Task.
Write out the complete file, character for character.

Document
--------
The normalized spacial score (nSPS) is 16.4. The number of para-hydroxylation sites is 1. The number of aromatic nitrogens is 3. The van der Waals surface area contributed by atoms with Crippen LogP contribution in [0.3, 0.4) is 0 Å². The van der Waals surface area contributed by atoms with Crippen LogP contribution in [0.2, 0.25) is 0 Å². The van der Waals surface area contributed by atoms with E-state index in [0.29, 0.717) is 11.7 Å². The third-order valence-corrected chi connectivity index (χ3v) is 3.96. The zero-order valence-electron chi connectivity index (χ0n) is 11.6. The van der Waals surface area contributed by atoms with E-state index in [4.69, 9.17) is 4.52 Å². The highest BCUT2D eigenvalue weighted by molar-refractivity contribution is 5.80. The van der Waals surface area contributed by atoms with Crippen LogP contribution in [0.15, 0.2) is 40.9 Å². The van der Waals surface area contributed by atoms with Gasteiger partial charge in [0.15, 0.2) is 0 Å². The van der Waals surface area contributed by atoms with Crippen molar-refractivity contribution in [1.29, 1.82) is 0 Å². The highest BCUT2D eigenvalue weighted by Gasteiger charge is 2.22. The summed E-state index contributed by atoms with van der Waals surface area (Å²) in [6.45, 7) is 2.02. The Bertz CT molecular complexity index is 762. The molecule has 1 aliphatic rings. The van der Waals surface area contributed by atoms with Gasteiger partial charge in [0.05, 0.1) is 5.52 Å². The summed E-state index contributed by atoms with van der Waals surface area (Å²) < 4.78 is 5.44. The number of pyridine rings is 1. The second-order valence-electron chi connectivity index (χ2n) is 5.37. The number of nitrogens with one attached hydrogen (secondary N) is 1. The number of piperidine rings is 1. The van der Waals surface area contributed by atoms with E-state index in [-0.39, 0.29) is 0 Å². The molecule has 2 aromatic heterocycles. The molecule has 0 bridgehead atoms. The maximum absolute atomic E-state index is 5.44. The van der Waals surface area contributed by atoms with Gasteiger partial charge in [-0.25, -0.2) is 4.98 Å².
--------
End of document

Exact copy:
The normalized spacial score (nSPS) is 16.4. The number of para-hydroxylation sites is 1. The number of aromatic nitrogens is 3. The van der Waals surface area contributed by atoms with Crippen LogP contribution in [0.3, 0.4) is 0 Å². The van der Waals surface area contributed by atoms with Crippen LogP contribution in [0.2, 0.25) is 0 Å². The van der Waals surface area contributed by atoms with E-state index in [0.29, 0.717) is 11.7 Å². The third-order valence-corrected chi connectivity index (χ3v) is 3.96. The zero-order valence-electron chi connectivity index (χ0n) is 11.6. The van der Waals surface area contributed by atoms with E-state index in [4.69, 9.17) is 4.52 Å². The highest BCUT2D eigenvalue weighted by molar-refractivity contribution is 5.80. The van der Waals surface area contributed by atoms with Crippen LogP contribution in [0.15, 0.2) is 40.9 Å². The van der Waals surface area contributed by atoms with Gasteiger partial charge in [0.15, 0.2) is 0 Å². The van der Waals surface area contributed by atoms with Crippen molar-refractivity contribution in [1.29, 1.82) is 0 Å². The highest BCUT2D eigenvalue weighted by Gasteiger charge is 2.22. The summed E-state index contributed by atoms with van der Waals surface area (Å²) in [6.45, 7) is 2.02. The Bertz CT molecular complexity index is 762. The molecule has 1 aliphatic rings. The van der Waals surface area contributed by atoms with Gasteiger partial charge in [0.05, 0.1) is 5.52 Å². The summed E-state index contributed by atoms with van der Waals surface area (Å²) < 4.78 is 5.44. The number of pyridine rings is 1. The second-order valence-electron chi connectivity index (χ2n) is 5.37. The number of nitrogens with one attached hydrogen (secondary N) is 1. The number of piperidine rings is 1. The van der Waals surface area contributed by atoms with E-state index in [-0.39, 0.29) is 0 Å². The molecule has 2 aromatic heterocycles. The molecule has 0 bridgehead atoms. The maximum absolute atomic E-state index is 5.44. The van der Waals surface area contributed by atoms with Gasteiger partial charge in [-0.25, -0.2) is 4.98 Å².